Bringing the Federal Government to the 21st Century

I recently chaired an Oversight and Government Reform Subcommittee hearing on the outdated personnel system for federal employees. A lot has changed since 1949 when the General Schedule was established to classify federal workers according to their job duties and assign pay. Minimum wage was 70 cents an hour, the average yearly wage was just under $3000, and the federal government’s workforce consisted mainly of clerical staff. Sixty-five years later, the government continues to classify and pay 80 percent of its workforce using the same, antiquated system, ignoring the realities of the current labor market.

It is no wonder we continue to bear the burden of an inefficient and unaccountable federal government.

During the hearing, I had the opportunity to learn what efforts were underway within OPM, the Chief Human Capital Officers Council, and the Administration established labor management councils to craft a proposal for submission to this Committee that would modernize the General Schedule.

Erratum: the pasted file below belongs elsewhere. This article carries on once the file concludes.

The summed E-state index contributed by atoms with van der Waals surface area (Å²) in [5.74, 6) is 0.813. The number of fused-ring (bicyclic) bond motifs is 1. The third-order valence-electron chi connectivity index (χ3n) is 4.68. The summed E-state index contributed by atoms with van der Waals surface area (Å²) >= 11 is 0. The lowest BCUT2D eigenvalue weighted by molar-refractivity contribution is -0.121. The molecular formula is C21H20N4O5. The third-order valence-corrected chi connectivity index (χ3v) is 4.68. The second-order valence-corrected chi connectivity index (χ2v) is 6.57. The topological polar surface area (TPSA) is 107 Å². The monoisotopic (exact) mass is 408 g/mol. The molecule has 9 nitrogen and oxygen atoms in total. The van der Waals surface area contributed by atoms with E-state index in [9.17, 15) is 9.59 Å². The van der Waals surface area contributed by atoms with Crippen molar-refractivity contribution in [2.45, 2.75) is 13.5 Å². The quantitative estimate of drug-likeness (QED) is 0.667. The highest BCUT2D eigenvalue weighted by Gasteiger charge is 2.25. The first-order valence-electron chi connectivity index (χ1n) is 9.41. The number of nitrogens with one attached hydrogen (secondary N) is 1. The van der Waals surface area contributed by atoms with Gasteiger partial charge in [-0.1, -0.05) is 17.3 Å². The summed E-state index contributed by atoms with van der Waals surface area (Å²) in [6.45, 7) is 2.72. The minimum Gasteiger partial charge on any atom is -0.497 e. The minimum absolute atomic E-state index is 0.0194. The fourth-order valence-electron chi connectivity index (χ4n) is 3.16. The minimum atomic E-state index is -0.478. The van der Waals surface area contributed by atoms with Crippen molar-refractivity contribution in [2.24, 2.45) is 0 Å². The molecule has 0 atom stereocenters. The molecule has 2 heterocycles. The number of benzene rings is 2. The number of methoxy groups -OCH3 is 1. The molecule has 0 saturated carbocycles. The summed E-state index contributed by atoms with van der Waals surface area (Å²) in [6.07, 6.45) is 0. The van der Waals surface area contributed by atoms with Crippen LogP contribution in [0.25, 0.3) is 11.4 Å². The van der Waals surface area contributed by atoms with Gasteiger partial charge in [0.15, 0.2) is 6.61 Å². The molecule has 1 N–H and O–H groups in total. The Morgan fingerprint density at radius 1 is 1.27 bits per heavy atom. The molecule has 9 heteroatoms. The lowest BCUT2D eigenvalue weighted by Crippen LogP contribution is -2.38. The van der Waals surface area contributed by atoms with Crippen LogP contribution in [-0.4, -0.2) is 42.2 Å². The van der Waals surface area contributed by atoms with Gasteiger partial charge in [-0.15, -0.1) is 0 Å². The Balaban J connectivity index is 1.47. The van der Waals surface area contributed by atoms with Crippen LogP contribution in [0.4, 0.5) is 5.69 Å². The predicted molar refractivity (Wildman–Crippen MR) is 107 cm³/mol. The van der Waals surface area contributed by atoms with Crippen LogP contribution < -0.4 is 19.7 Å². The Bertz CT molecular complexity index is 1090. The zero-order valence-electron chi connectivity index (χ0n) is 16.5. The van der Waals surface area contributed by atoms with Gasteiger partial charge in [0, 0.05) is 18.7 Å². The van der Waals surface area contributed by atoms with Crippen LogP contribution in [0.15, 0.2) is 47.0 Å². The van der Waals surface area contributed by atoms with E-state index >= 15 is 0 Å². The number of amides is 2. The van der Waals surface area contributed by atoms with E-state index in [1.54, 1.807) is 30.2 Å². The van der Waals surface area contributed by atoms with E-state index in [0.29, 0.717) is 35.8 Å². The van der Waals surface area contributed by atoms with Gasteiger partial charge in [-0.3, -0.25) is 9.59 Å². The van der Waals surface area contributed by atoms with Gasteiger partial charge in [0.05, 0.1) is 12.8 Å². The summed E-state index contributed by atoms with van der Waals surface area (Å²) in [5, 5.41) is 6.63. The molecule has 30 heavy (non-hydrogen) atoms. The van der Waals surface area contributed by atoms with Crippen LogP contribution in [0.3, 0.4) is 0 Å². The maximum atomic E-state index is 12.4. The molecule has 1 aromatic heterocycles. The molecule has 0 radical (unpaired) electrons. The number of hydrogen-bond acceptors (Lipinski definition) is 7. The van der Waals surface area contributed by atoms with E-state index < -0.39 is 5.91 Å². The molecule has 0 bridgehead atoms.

Achieving common sense to how the federal government classifies, evaluates and compensates its workforce will bring needed accountability, and I believe much improved performance to the federal government. As we work to ensure a more efficient, cost effective government to reduce the burden on the American taxpayer, it is reasonable to expect federal workforce policy reflect modern HR practices and not a clearly out of date 1940’s system.


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